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How I Got the Job : GIS Specialist

February 26, 1996

Cheryl Wilder, 31, of Redlands found a field that combined her training in management and economics with her lifelong interest in geography: geographic information systems. In her first GIS job, she used computers to combine maps with data on Alaskan wetlands and bird habitats for the U.S. Fish & Wildlife Service. Now, as a technical support and software analyst for the industry's premier software manufacturer, Wilder tells Karen Kaplan she is helping others to embrace computer mapping technology.

You've heard the saying, "A picture is worth a thousand words." That's the idea behind geographic information systems, or GIS. Seeing a picture of your data is better than handing out a dry report that's 200 pages long.

I work as a technical support and software analyst for Environmental Systems Research Industry, a GIS software maker in Redlands. I coach and advise clients from around the globe on how to better utilize our ArcView software, which is a desktop mapping package that allows people to visualize their data on a map.

Companies use our software to track where their customers are coming from so they can effectively position their salespeople in the right zip codes. Municipalities are using the software to help with city planning and keep track of things like where they are issuing building permits.

In the early 1980s, I went to college and studied management and economics. But I ran out of money after two years and had to drop out.

I got some training in computer programming and held a couple of temporary computer-related jobs. Then I helped out my parents, who owned some fast food franchises. I also had a job preparing food for a fine restaurant and worked in the check processing department of the Federal Reserve Bank.

In 1989 I decided that in order to command the kind of financial resources I knew I was capable of, I would need to go back to college. I examined what my interests were and discovered GIS. I have always loved maps--when I was young I used to get out the atlas and look up far-out places with funny names. So I decided to get my bachelor's degree in geography.

While I was in school I had a series of internships that introduced me to the kinds of work that GIS specialists could do.

I worked for the city of Southfield, Mich., and analyzed the changes in population in certain neighborhoods. We produced a lot of charts and graphs and maps that showed the racial shifts. I also had an internship where I located the high-tech areas of southeastern Michigan and put them on a map.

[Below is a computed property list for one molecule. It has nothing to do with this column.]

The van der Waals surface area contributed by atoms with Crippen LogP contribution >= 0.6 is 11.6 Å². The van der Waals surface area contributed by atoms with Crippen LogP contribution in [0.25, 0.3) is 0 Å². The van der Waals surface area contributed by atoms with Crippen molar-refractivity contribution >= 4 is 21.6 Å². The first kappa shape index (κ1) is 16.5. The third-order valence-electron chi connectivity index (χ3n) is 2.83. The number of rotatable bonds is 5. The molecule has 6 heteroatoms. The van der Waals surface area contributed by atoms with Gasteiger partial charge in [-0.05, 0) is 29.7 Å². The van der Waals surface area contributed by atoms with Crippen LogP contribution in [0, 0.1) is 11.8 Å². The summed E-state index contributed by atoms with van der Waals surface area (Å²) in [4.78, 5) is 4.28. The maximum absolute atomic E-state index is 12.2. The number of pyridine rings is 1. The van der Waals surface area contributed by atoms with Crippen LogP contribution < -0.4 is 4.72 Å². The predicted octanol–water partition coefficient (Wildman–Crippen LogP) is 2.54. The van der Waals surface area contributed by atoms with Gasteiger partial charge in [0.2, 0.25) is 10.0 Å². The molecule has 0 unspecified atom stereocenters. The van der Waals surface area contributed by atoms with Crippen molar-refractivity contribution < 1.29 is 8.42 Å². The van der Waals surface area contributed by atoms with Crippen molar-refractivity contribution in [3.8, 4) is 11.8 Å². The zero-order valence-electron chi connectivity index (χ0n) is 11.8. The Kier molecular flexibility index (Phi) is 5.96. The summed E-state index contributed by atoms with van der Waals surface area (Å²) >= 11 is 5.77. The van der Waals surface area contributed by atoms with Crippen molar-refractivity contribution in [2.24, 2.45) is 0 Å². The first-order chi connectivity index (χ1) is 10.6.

After school I went to work for the U.S. Fish & Wildlife Service in Anchorage, Alaska. I started off as a computer clerk, but after a couple of months I started working on GIS projects. I learned how to program in AML (a GIS computer language) in order to produce maps.

Fish & Wildlife biologists would collect data on where eagles built their nests and where people had seen black oyster catchers and other species that biologists were tracking. I generated maps with ArcInfo, a computer program produced by ESRI. If you click on a point on the map, you get a text box that tells you whether someone saw a bird or a nest and when they saw it.

As part of a national wetlands inventory, I produced a map of the Alaskan wetlands. It was easier to read than a 100-page report. It showed which parts of the state had been studied and which wetlands were in the process of being studied. The map was connected to a database so it was easy to update and to sort the information according to whether an area had been studied or not.

After about a year my boss suggested I take a course in how to use some of this GIS software better. The class was taught by a man from Environmental Systems Research Institute who flew up from the company's headquarters in Redlands. We got to talking and I ended up giving him my resume. About two months later they called and invited me down for an interview. I went to work for them in August, 1994.

Now I work on a research and development team testing a new software product. I'm the link between the designers of the software and the users of the software.

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